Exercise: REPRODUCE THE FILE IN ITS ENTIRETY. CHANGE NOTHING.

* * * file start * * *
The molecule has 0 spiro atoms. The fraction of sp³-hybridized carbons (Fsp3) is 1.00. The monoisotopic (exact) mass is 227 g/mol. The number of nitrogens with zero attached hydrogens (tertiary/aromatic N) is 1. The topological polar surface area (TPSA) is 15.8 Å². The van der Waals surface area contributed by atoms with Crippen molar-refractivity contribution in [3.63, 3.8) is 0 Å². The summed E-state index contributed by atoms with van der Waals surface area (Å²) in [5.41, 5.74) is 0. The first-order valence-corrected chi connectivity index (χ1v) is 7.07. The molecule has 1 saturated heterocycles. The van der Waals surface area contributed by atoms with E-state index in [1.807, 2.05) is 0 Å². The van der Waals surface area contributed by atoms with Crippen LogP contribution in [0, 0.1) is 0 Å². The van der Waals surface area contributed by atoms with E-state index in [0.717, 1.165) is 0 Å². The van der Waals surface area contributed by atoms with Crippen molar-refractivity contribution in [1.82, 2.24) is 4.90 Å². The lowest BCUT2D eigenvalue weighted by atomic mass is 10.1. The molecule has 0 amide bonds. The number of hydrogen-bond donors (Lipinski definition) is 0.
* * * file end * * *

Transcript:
The molecule has 0 spiro atoms. The fraction of sp³-hybridized carbons (Fsp3) is 1.00. The monoisotopic (exact) mass is 227 g/mol. The number of nitrogens with zero attached hydrogens (tertiary/aromatic N) is 1. The topological polar surface area (TPSA) is 15.8 Å². The van der Waals surface area contributed by atoms with Crippen molar-refractivity contribution in [3.63, 3.8) is 0 Å². The summed E-state index contributed by atoms with van der Waals surface area (Å²) in [5.41, 5.74) is 0. The first-order valence-corrected chi connectivity index (χ1v) is 7.07. The molecule has 1 saturated heterocycles. The van der Waals surface area contributed by atoms with E-state index in [1.807, 2.05) is 0 Å². The van der Waals surface area contributed by atoms with Crippen LogP contribution in [0, 0.1) is 0 Å². The van der Waals surface area contributed by atoms with E-state index in [0.717, 1.165) is 0 Å². The van der Waals surface area contributed by atoms with Crippen molar-refractivity contribution in [1.82, 2.24) is 4.90 Å². The lowest BCUT2D eigenvalue weighted by atomic mass is 10.1. The molecule has 0 amide bonds. The number of hydrogen-bond donors (Lipinski definition) is 0.